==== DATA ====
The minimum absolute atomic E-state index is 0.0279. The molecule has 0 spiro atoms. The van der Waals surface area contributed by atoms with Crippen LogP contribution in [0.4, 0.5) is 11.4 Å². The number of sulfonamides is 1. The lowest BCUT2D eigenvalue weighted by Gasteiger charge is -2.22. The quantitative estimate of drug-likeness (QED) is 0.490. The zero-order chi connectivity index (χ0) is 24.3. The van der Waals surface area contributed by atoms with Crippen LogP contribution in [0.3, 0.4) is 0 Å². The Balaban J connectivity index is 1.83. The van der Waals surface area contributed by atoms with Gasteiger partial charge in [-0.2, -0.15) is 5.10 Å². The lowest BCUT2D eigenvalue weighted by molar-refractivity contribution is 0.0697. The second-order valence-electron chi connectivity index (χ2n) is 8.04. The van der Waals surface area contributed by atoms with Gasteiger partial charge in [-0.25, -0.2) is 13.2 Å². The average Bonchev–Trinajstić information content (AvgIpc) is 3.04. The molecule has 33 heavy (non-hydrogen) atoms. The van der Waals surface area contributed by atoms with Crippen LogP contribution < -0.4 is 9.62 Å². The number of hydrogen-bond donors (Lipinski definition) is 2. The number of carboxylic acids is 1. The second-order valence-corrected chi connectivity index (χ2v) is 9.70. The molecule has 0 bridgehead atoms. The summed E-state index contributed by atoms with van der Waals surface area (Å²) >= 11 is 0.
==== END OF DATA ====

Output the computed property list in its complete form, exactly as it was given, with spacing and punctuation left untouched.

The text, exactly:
The minimum absolute atomic E-state index is 0.0279. The molecule has 0 spiro atoms. The van der Waals surface area contributed by atoms with Crippen LogP contribution in [0.4, 0.5) is 11.4 Å². The number of sulfonamides is 1. The lowest BCUT2D eigenvalue weighted by Gasteiger charge is -2.22. The quantitative estimate of drug-likeness (QED) is 0.490. The zero-order chi connectivity index (χ0) is 24.3. The van der Waals surface area contributed by atoms with Crippen LogP contribution in [0.3, 0.4) is 0 Å². The Balaban J connectivity index is 1.83. The van der Waals surface area contributed by atoms with Gasteiger partial charge in [-0.2, -0.15) is 5.10 Å². The lowest BCUT2D eigenvalue weighted by molar-refractivity contribution is 0.0697. The second-order valence-electron chi connectivity index (χ2n) is 8.04. The van der Waals surface area contributed by atoms with Gasteiger partial charge in [-0.25, -0.2) is 13.2 Å². The average Bonchev–Trinajstić information content (AvgIpc) is 3.04. The molecule has 33 heavy (non-hydrogen) atoms. The van der Waals surface area contributed by atoms with Crippen LogP contribution < -0.4 is 9.62 Å². The number of hydrogen-bond donors (Lipinski definition) is 2. The number of carboxylic acids is 1. The second-order valence-corrected chi connectivity index (χ2v) is 9.70. The molecule has 0 bridgehead atoms. The summed E-state index contributed by atoms with van der Waals surface area (Å²) >= 11 is 0.